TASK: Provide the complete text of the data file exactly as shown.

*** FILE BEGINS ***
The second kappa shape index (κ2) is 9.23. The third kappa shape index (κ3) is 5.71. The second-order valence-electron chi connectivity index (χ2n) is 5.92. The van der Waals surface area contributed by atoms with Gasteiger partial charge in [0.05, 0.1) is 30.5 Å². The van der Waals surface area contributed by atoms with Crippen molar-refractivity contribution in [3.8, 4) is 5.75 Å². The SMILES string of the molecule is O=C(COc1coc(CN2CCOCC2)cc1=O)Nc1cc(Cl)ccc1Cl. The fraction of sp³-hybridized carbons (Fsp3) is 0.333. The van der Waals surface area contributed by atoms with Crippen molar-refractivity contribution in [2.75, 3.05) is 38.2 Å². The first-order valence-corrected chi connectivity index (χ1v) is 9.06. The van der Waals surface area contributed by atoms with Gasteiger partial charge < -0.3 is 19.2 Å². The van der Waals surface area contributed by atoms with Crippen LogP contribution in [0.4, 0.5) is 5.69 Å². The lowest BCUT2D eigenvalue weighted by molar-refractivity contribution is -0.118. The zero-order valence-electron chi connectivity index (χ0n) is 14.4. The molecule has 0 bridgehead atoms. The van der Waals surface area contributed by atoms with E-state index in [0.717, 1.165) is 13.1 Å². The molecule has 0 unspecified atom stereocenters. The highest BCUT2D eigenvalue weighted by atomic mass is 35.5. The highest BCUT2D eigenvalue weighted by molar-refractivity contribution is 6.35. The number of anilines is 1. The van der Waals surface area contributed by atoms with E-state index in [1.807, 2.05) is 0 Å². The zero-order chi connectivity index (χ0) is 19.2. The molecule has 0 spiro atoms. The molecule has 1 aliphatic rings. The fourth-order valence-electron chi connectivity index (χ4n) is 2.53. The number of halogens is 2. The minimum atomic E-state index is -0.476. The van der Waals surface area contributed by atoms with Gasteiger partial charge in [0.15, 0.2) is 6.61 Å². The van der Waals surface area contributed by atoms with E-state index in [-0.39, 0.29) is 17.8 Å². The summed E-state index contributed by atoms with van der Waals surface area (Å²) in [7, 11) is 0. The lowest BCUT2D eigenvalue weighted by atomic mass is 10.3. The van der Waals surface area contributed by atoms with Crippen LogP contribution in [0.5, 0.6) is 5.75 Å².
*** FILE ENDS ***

The second kappa shape index (κ2) is 9.23. The third kappa shape index (κ3) is 5.71. The second-order valence-electron chi connectivity index (χ2n) is 5.92. The van der Waals surface area contributed by atoms with Gasteiger partial charge in [0.05, 0.1) is 30.5 Å². The van der Waals surface area contributed by atoms with Crippen molar-refractivity contribution in [3.8, 4) is 5.75 Å². The SMILES string of the molecule is O=C(COc1coc(CN2CCOCC2)cc1=O)Nc1cc(Cl)ccc1Cl. The fraction of sp³-hybridized carbons (Fsp3) is 0.333. The van der Waals surface area contributed by atoms with Crippen molar-refractivity contribution in [2.75, 3.05) is 38.2 Å². The first-order valence-corrected chi connectivity index (χ1v) is 9.06. The van der Waals surface area contributed by atoms with Gasteiger partial charge < -0.3 is 19.2 Å². The van der Waals surface area contributed by atoms with Crippen LogP contribution in [0.4, 0.5) is 5.69 Å². The lowest BCUT2D eigenvalue weighted by molar-refractivity contribution is -0.118. The zero-order valence-electron chi connectivity index (χ0n) is 14.4. The molecule has 0 bridgehead atoms. The van der Waals surface area contributed by atoms with E-state index in [0.717, 1.165) is 13.1 Å². The molecule has 0 unspecified atom stereocenters. The highest BCUT2D eigenvalue weighted by atomic mass is 35.5. The highest BCUT2D eigenvalue weighted by molar-refractivity contribution is 6.35. The number of anilines is 1. The van der Waals surface area contributed by atoms with E-state index in [1.807, 2.05) is 0 Å². The zero-order chi connectivity index (χ0) is 19.2. The molecule has 0 spiro atoms. The molecule has 1 aliphatic rings. The fourth-order valence-electron chi connectivity index (χ4n) is 2.53. The number of halogens is 2. The minimum atomic E-state index is -0.476. The van der Waals surface area contributed by atoms with Gasteiger partial charge in [0.15, 0.2) is 6.61 Å². The van der Waals surface area contributed by atoms with E-state index in [-0.39, 0.29) is 17.8 Å². The summed E-state index contributed by atoms with van der Waals surface area (Å²) in [7, 11) is 0. The lowest BCUT2D eigenvalue weighted by atomic mass is 10.3. The van der Waals surface area contributed by atoms with Crippen LogP contribution in [0.5, 0.6) is 5.75 Å².